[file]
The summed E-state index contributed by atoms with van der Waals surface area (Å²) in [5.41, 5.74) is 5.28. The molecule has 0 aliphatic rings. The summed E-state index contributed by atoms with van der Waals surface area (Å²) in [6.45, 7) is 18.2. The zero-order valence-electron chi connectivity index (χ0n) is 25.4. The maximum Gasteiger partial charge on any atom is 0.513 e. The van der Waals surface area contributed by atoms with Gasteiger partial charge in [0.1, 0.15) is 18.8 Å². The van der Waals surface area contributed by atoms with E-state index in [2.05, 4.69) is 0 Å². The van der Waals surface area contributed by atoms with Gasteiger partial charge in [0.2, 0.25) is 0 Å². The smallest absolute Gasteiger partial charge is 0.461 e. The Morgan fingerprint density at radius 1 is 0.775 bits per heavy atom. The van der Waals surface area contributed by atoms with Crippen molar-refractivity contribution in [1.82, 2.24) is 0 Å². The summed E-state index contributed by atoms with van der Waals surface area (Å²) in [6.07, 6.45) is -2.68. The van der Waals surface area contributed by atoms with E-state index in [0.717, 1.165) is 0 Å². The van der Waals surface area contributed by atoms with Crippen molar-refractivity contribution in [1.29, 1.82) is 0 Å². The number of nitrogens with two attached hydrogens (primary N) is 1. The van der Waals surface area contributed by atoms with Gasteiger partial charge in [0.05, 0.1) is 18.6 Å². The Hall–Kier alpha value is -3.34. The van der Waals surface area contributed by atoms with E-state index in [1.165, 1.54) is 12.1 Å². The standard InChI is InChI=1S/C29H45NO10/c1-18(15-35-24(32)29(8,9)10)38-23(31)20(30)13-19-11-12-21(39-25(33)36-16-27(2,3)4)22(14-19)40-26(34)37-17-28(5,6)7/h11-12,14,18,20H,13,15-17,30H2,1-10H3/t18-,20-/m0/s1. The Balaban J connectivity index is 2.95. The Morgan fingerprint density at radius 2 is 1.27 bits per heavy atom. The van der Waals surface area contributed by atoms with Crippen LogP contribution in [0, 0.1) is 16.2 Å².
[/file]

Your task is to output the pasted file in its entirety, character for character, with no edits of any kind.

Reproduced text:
The summed E-state index contributed by atoms with van der Waals surface area (Å²) in [5.41, 5.74) is 5.28. The molecule has 0 aliphatic rings. The summed E-state index contributed by atoms with van der Waals surface area (Å²) in [6.45, 7) is 18.2. The zero-order valence-electron chi connectivity index (χ0n) is 25.4. The maximum Gasteiger partial charge on any atom is 0.513 e. The van der Waals surface area contributed by atoms with Gasteiger partial charge in [0.1, 0.15) is 18.8 Å². The van der Waals surface area contributed by atoms with E-state index in [2.05, 4.69) is 0 Å². The van der Waals surface area contributed by atoms with Gasteiger partial charge in [0.2, 0.25) is 0 Å². The smallest absolute Gasteiger partial charge is 0.461 e. The Morgan fingerprint density at radius 1 is 0.775 bits per heavy atom. The van der Waals surface area contributed by atoms with Crippen molar-refractivity contribution in [1.82, 2.24) is 0 Å². The summed E-state index contributed by atoms with van der Waals surface area (Å²) in [6.07, 6.45) is -2.68. The van der Waals surface area contributed by atoms with E-state index in [0.717, 1.165) is 0 Å². The van der Waals surface area contributed by atoms with Crippen molar-refractivity contribution in [1.29, 1.82) is 0 Å². The number of nitrogens with two attached hydrogens (primary N) is 1. The van der Waals surface area contributed by atoms with Gasteiger partial charge in [0.05, 0.1) is 18.6 Å². The Hall–Kier alpha value is -3.34. The van der Waals surface area contributed by atoms with E-state index in [1.165, 1.54) is 12.1 Å². The standard InChI is InChI=1S/C29H45NO10/c1-18(15-35-24(32)29(8,9)10)38-23(31)20(30)13-19-11-12-21(39-25(33)36-16-27(2,3)4)22(14-19)40-26(34)37-17-28(5,6)7/h11-12,14,18,20H,13,15-17,30H2,1-10H3/t18-,20-/m0/s1. The Balaban J connectivity index is 2.95. The Morgan fingerprint density at radius 2 is 1.27 bits per heavy atom. The van der Waals surface area contributed by atoms with Crippen LogP contribution in [0, 0.1) is 16.2 Å².